Polish ruling party prevails in parliamentary standoff


By Monika Scislowska and Vanessa Gera, AP

WARSAW — Poland’s conservative ruling party appeared to prevail Wednesday in an ongoing standoff in parliament as the Senate approved a budget that centrist opponents said was passed illegally.

In an unprecedented political crisis, opposition lawmakers have occupied the plenary hall in the Sejm, the lower house of Poland’s parliament, since mid-December.

The main point of contention was a budget vote which two centrist opposition parties said was held illegally. They had demanded a repeat vote.

But the ruling Law and Justice party held firm in insisting the Dec. 16 vote was held properly and refused to have the budget reconsidered in the lower chamber.

The Senate — which is dominated by the ruling party — passed the budget on Wednesday without making any changes.

Under parliamentary procedures, the Senate vote precludes another vote in the Sejm.

Opposition lawmakers denounced the Senate’s move as a crowd of anti-government protesters gathered outside parliament and expressed anger at what they see as anti-democratic practices taking hold in Poland.

“We have a budget that is illegal,” said Katarzyna Lubnauer, a lawmaker with Modern, one of the two centrist opposition parties.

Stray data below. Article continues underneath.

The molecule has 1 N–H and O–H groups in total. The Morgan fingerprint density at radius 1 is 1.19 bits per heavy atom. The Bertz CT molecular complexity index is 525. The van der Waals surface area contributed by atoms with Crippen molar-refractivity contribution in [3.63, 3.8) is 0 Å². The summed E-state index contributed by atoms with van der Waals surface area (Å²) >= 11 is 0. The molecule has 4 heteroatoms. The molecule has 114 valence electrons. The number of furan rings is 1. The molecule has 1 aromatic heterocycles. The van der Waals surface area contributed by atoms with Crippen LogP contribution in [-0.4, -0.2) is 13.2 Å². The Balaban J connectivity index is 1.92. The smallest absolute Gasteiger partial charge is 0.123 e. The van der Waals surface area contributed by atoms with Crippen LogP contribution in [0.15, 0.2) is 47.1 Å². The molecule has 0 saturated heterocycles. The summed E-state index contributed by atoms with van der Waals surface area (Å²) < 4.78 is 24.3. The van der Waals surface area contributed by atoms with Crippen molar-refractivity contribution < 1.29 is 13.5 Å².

But ruling party chairman Jaroslaw Kaczynski said the protesting lawmakers were the ones violating democratic norms with their blockade. He declared the budget a closed matter.

Kaczynski suggested that the lawmakers who remained in the Sejm could be forcibly removed. But Speaker Marek Kuchcinski postponed a possible confrontation by briefly opening the first session of the year and then calling a recess until Thursday morning.

The centrist lawmakers planned to consider a new form of protest before parliament reconvenes Thursday.

Kaczynski is working to reinforce the country’s nationalist and Catholic traditions. His opponents say his populist methods are increasingly authoritarian and they have argued the blockade of Parliament was necessary to defend democratic standards.